It’s not tablets, though I’d pinpoint this latest move to simpler personal computing to be a major contributing factor: People realize that they don’t just not need the complexity of Windows, they don’t even need most of the power of Windows.

Windows is in trouble because people simply don’t care about it anymore. It’s not outright hostility; there’s far less of that than the anti-Microsoft crowd would like to believe. It’s ambivalence. It’s ambivalence driven by the nature of “good enough” mobile and web apps. It’s ambivalence driven by the allure of anytime/anywhere computing on tiny devices that are more cool to use and even cooler to be seen using.

And make no mistake, this is a serious issue. With businesses keeping Windows on life support and users spacing out their PC purchases for so long that there might never in fact be another PC purchase, Windows is in trouble. This ambivalence is worse for the platform than outright defeat. In its current state, Windows can limp along for years to come. And that’s just long enough for the platform to wither and effectively disappear.

Source

The plundering of the Internet of Things has commenced

From a command center in a non-descript high-rise here in the heart of Silicon Valley, security start-up Norse has been gathering shocking evidence of hackers usurping control of Internet-connected appliances, everything from web cams to climate-control systems.

This latest expansion of cybercrime revolves around the IP address assigned to each computing device connected to the Internet. Cybercriminals have begun capitalizing on the fact that many of the mundane digital devices we tie into the web are easy to locate and wide open to hacking.

“There’s only one way onto the Internet, and that’s through an IP address,” says Norse CEO Sam Glines. “The adversary just wants IP space to launch attacks and doesn’t really care if it’s a baby monitor or a server at a Fortune 1000 company.”

The bad guys are using automated programs to scan ranges of IP addresses for signs of vulnerable appliances. It’s often a simple matter to take control by installing a few lines of malicious coding.

A typical hack: traffic lights. Real screenshot, not fake.

A typical hack: traffic lights. Real screen shot, not fake.

Norse has devised innovative technology for monitoring such cyberattacks in real time. A tiny sampling of its data, extracted exclusively for CyberTruth, revealed 724 infected appliances actively carrying out fraudulent tasks.

The corrupted appliances included firewalls, routers, modems, printers, DVRs, surveillance cams, web cams, IP cameras, VPN appliances, VOIP phone systems, FM radio transmitters, storage drives, video conferencing systems and climate-control modules. One of the big things these corrupted devices are being used for: payment card fraud.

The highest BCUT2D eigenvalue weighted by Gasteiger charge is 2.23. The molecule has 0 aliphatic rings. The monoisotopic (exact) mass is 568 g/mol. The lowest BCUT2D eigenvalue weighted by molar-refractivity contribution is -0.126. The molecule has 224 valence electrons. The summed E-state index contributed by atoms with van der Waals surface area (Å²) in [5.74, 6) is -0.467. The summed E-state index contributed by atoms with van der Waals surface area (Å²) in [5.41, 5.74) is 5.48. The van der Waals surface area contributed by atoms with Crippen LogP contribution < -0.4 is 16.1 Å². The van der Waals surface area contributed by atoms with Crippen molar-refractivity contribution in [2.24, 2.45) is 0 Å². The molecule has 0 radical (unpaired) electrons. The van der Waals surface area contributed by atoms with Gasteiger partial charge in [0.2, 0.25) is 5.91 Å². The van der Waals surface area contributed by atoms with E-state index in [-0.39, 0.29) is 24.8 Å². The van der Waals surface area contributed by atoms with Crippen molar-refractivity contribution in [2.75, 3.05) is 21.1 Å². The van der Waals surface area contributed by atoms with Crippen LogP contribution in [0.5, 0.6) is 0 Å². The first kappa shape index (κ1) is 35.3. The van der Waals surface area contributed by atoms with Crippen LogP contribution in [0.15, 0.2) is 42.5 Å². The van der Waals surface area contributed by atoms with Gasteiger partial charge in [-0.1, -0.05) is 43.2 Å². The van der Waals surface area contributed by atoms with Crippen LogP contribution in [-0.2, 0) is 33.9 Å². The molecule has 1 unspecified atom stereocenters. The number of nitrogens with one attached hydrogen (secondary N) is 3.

“We are seeing credit card transactions from baby monitors, DVRs, TVs, printers, medical devices, you name it,” says Tommy Stiansen, Norse founder and chief technology officer. “It’s coming from all types of industries and from homes.”

In a stunning demonstration, Stiansen clicked to the IP address for an activated ABS MegaCam, widely sold as a $220 baby monitor. The device was activated on the Internet by a resident of Glendale, Calif., who uses Charter Communications as an ISP.

Malicious software embedded on the web cam’s Linux operating system causes a live cam view of the homeowner’s living room to appear in the browser of anyone who clicks to the web cam’s IP address. During Stiansen’s demo, a woman and then a man enter the room and sit on a couch.

The bad guy who embedded the malware on the baby monitor probably doesn’t care much about snooping; the web cam’s computing power, instead, is being used to locate similar devices and help the attacker to control as many as 2,000 ABS MegaCams.

“This is happening at a large scale, and it’s growing hugely every day,” Stiansen says, “This is very powerful stuff, and the scariest part is this is only the tip of the iceberg.”

There’s clear logic behind methodically assembling digital appliances into niche networks, called botnets, under the control of a single operator.

Botnets have been the foundation of the cyber underground for more than a decade. Traditionally comprising infected personal and server computers, botnets are the engine that drives multibillion-dollar markets for spam, phishing, account hijacking, identity theft and denial-of-service attacks.

Norse’s findings show how the advance guard of cybercriminals has begun pulling digital appliances into botnet service because, at the moment, it’s easy to do so.

Norse notifies proper entities about problems. However, sheer numbers of issues make it impossible to notify everyone, says Glines. The company is working on processes to extend notifications. For the moment, there is no broad-based effort at defense, beyond what individual organizations are doing to protect themselves.

The Internet of Things has proved trivial to hack as the U.S. tech industry puts new consumer technologies on a fast track to store shelves, sometimes with meager quality control or accounting for security and privacy.